Milford, Turpin play in 4th annual Game of Hope in honor of Lauren Hill

MILFORD, Ohio -- Lauren Hill’s mom said it's "bittersweet" to see her daughter in the excited eyes of athletes on a basketball court. 

“It’s very much the way Lauren looked at her big game, when she played her first college game. It’s kind of fun to see the high school kids get the same excitement she had,” Lisa Hill said. 

Despite their rivalry, Milford and Turpin High Schools played in the annual Game of Hope Saturday; the fundraising game the benefits cancer research through The Cure Starts Now

Lauren was diagnosed with DIPG, a deadly brain tumor, at age 18 during her senior year at Lawrenceburg High School, but that didn’t stop her from playing basketball at Mount St. Joseph University.  

Lauren sunk two layups before a sellout crowd of 10,000 people in her first collegiate game. Her efforts to raise awareness evolved into a major fundraising campaign, The Cure Starts Now. Lauren increased her fundraising goal to $2.2 million days before her death. She died on April 10, 2015, but the community will never forget Lauren’s legacy.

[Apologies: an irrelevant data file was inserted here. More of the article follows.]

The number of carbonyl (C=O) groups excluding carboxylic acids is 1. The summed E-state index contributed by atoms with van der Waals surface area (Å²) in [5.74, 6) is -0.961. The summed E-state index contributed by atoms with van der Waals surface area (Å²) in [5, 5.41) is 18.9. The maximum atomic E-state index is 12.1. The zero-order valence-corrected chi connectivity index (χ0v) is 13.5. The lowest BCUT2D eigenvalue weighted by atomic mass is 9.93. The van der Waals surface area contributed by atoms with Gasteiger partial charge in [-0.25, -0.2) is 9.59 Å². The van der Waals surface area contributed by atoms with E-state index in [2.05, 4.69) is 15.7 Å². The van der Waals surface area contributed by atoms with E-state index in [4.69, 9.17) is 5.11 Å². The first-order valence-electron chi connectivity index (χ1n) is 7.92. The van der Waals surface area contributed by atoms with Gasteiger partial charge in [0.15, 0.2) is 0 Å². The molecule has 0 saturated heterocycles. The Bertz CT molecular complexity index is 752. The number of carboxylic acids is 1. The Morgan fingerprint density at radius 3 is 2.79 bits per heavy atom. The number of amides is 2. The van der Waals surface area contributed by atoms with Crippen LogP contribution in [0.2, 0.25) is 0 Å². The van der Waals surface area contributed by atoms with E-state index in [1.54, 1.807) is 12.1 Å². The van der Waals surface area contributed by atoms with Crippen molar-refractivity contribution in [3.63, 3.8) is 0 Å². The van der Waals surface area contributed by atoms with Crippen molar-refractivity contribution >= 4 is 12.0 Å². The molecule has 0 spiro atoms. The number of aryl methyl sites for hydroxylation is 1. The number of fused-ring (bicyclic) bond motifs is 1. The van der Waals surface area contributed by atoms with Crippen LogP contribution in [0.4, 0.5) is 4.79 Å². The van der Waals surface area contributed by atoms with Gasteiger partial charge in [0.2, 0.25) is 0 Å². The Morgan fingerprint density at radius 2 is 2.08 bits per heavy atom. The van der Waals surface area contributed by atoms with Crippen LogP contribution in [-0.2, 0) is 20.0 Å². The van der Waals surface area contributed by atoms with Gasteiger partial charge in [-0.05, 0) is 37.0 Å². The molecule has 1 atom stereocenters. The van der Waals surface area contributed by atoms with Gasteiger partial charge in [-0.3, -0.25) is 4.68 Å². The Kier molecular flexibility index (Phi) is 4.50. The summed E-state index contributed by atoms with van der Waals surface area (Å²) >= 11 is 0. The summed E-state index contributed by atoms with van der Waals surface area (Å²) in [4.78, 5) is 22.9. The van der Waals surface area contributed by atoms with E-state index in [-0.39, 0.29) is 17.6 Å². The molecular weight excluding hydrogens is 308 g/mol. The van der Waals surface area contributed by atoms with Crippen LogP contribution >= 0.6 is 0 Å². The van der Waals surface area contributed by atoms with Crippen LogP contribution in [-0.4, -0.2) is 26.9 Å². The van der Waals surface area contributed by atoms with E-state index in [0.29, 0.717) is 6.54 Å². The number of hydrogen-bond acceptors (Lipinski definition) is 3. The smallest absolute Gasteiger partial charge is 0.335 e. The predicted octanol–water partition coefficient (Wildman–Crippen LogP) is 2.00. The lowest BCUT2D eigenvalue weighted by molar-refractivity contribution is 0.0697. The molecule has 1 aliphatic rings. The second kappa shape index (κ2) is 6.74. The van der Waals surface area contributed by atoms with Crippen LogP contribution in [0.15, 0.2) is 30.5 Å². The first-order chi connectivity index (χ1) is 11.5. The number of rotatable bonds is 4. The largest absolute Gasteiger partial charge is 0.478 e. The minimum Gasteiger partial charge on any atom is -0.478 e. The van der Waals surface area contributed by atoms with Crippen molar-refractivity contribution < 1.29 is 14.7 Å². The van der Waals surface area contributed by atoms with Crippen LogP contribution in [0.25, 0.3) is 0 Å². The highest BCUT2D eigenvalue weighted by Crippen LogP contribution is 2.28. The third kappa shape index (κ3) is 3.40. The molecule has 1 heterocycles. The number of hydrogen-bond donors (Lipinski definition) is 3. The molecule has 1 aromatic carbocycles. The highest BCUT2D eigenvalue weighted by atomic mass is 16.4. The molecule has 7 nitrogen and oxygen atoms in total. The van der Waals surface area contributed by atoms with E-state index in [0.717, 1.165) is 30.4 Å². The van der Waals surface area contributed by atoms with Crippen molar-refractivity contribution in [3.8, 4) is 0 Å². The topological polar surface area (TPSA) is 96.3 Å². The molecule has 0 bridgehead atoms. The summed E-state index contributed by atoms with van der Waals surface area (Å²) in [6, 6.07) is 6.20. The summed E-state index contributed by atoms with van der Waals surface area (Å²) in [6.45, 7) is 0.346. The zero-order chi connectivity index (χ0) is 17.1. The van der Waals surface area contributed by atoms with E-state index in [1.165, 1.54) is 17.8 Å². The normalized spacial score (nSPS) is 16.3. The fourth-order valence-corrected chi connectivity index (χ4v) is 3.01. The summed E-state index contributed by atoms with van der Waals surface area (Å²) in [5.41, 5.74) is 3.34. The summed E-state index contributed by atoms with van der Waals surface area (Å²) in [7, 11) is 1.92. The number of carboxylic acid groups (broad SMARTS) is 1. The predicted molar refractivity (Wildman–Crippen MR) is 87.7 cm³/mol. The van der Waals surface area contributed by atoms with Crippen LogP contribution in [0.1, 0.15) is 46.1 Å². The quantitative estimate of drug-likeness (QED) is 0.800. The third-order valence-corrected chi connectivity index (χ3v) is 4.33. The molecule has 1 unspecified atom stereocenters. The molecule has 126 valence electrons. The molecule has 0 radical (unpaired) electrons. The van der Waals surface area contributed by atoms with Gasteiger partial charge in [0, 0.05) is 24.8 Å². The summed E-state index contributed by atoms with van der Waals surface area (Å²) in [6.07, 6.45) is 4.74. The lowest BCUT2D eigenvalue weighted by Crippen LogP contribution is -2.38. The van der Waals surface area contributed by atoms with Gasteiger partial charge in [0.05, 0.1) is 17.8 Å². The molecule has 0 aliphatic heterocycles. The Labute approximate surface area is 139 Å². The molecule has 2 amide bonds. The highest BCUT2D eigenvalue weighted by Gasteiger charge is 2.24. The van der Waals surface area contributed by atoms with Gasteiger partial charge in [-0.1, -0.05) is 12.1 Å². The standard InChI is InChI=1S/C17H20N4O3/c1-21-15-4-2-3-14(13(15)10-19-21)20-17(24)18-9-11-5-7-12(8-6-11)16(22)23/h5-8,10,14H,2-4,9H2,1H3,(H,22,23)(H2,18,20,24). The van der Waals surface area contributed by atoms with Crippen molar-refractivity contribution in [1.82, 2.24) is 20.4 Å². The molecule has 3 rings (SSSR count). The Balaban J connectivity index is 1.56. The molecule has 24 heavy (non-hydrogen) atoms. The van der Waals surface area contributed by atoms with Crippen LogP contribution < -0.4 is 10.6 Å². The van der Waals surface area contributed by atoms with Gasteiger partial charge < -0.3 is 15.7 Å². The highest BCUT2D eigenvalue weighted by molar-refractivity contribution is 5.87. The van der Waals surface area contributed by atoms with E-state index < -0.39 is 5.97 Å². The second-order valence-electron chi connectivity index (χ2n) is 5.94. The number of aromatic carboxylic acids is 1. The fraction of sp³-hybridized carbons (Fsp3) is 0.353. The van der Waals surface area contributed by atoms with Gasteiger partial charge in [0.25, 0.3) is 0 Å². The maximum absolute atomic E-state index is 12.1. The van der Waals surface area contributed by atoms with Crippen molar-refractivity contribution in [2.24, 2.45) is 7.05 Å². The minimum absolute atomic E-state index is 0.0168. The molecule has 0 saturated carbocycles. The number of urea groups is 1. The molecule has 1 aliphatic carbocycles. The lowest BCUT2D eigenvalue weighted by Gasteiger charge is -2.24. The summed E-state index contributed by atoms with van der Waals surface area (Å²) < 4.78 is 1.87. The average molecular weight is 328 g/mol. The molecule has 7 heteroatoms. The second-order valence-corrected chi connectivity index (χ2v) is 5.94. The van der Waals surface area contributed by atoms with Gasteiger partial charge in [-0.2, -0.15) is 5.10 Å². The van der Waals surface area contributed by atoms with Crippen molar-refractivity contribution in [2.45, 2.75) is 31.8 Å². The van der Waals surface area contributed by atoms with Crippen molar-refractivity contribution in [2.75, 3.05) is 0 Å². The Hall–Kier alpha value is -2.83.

Milford Coach Kristi McKenney said the idea for the fundraising game started shortly after Lauren’s death. 

“It was a no-brainer for us,” McKenney said. “Our kids were passionate about it. That team from four years ago still spills into where we’re going now. They started it, and the community has gotten behind it. It’s an ongoing tradition."

McKenney said Lauren’s courage is what brought the two communities together.

“It’s a game between two rival schools -- two different communities -- that come together to support one cause. I don’t want that message to get lost,” McKenney said.

Michelle Atherton and her son, Alex Boggs, were among those who looked forward to this year's game. 

Alex was diagnosed with DIPG on Oct. 16. He has had four surgeries since. 

"He’s one of the strongest, most resilient people I know," Atherton said. "I’m so proud of him.”

The Cure Starts now has raised $10 million for cancer research over the last 10 years, Lisa said.

“Never in my wildest dreams that I would have imagined my child from a small town in Indiana would have had an impact on the nation,” Lisa said. “DIPG awareness and research. It’s hard for me to comprehend the magnitude of the impact. Her story inspired so many people."

Proceeds from T-shirt, raffle ticket and concessions sales goes toward The Cure Starts Now Foundation. Their next event, the Once In A Lifetime Gala, will take place April 7.

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